Today news of Himeji’s mythical white leather has captured the attention of a few big players in the haute couture studios of Europe. One leathermaker in particular, Masamichi Ogaki, even had a contingent of French designers fly out and inspect his work.

Ogaki heads up the fifth generation of his family business, the Daisho Leather Company. As I tour the surprisingly compact Daisho Factory, Ogaki talks enthusiastically about how he flew to France to show off his wares at Paris Fashion Week. Now, he supplies his top quality leather goods to the likes of Hermes.

Should you find yourself in Himeji, drop into the Daisho outlet store and pick up an exquisite deerskin purse, an elegantly supple handbag or a sturdy wild boar skin belt (a product fairly unique to Himeji). The shop also runs hour-long leatherworking classes for beginners. Even without Japanese, I find the workshop easy enough to follow, although my first attempt at making a leather coin purse is a little on the crooked side.

Fashion Meets Family Tradition in Kyoto

In the commercial shopping precincts of Kyoto, things are far more tourist-accessible. Yet businesses here share the same belief of inherited values as their more isolated counterparts.

Ichizawa Shinzaburo Hanpu, in the upscale shopping precinct of Kyoto’s Higashiyama district, is far from a secret. When I arrive at the store, plenty of customers are milling about the two-storey showroom admiring the wide range of canvas bags on display, all brightly coloured, with old-fashioned buttons and chunky stitching. Loved by locals, and sought-out by tourists, Ichizawa is one of the most famous boutiques in Kyoto. The company has been making its distinctive canvas bags by hand since 1905, and while it has moved away from making sturdy tool bags to more fashionable totes and shoulder bags, the production process has changed little.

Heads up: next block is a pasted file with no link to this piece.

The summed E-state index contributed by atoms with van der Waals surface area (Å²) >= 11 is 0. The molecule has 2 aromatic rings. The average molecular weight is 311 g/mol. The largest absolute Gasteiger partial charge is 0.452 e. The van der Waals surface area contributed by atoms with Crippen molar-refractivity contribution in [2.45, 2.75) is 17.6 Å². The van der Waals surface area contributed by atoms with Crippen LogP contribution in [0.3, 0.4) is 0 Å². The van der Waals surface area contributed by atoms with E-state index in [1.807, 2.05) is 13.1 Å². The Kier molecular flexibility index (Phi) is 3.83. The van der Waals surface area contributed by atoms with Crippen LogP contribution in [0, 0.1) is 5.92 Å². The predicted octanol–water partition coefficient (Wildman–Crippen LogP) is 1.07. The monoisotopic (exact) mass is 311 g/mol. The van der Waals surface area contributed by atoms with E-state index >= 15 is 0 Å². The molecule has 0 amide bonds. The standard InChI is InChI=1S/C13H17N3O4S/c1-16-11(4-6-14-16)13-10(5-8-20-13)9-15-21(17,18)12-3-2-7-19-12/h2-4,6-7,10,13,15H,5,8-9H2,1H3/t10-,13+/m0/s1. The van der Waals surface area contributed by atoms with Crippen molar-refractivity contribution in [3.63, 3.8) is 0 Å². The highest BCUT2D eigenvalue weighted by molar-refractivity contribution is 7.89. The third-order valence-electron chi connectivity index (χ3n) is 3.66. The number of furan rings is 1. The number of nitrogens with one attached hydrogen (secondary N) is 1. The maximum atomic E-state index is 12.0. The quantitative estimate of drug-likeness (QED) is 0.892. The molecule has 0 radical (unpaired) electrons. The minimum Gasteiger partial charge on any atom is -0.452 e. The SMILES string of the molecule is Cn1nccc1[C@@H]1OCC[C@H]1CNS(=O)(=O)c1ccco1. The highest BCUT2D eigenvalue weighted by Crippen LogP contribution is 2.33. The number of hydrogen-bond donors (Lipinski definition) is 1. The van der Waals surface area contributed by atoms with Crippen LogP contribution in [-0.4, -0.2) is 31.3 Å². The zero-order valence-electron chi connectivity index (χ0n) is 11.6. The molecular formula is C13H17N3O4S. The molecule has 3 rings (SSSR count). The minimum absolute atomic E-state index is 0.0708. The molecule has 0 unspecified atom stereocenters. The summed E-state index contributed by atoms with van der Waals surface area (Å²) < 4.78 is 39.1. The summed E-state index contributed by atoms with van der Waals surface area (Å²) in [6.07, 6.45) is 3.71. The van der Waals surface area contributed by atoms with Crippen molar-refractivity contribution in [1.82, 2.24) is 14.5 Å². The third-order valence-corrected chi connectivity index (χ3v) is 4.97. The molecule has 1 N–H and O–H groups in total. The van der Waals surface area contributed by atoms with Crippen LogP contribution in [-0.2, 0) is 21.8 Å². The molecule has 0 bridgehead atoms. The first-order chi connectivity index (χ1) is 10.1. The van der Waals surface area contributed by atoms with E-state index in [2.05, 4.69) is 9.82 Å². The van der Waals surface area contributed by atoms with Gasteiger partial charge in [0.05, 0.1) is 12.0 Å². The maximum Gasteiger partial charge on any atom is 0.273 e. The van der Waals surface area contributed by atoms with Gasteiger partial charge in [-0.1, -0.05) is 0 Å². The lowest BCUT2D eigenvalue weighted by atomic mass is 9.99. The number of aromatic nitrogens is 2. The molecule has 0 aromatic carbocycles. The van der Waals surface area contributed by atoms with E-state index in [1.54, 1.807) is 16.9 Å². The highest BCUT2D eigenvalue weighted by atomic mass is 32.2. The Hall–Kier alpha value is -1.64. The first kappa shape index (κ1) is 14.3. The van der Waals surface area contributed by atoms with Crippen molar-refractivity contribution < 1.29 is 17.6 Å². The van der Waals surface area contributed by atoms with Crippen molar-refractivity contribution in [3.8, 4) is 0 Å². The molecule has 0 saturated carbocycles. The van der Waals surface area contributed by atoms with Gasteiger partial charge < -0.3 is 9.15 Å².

Owner Shinzaburo Ichizawa says unlike something mass-produced, a handcrafted item is special because of the place it was made, and the people who made it. To preserve the intrinsic value of such an item, its sale should be a direct transaction between customer and creator.

Ichizawa doesn’t sell its products online or distribute them to department stores. The only place in the world you can buy an Ichizawa bag is here.

The factory is small, with maybe 40 people working at one time. There are no computers in sight. Everything is cut from hand-drawn patterns. The staff use ancient manual sewing machines. A couple of their vintage Singers have been thudding away for over 70 years. Ichizawa adheres to the traditional idea of the craftsman as artist. The makers are also the designers, and no bag is the same. Ichizawa bags are often handed down for generations. For overseas buyers, it’s a one-of-kind souvenir of Kyoto that also happens to be extremely fashionable.

With some background on each region’s most renowned traditional crafts, and a little (OK, quite a lot) of inside knowledge, I was able to track down amazing pieces of art, and even experience the great privilege of meeting their makers.

By turning shopping in Japan into a cross-country adventure, I came home with a few special somethings - one-off treasures that would never see the inside of a chain store.

Get Informed

Kanata Art Shop is located at 5 Chome Odorinishi in Chuo-ku Ward in downtown Sapporo, just a five-minute walk from Odori station. It’s located on the 6th floor of the Daigo building.

SCOUTING TIP: The Daigo building is the oldest commercial building in downtown Sapporo, recognisable by its Art Deco granite façade.

Takagi Leather Town is the outlet store of the Daisho Leather Co (they also run beginners leathermaking workshops here). You can find it at 1180-1 Haneda-cho, Himeji City, Hyogo.

Ichizawa Shinzaburo Hanpu is located at 602 Takabatake-cho, Higashiyama-ku in Kyoto. It’s an eight-minute walk from Sanjo station. Google Maps (and most of the guidebooks) know this one.



Words Fiona Davies

Photos Fiona Davies

Tags: art, Asia, Himeji, japan, kyoto, Leathergoods, Sapporo, shopping, Souvenirs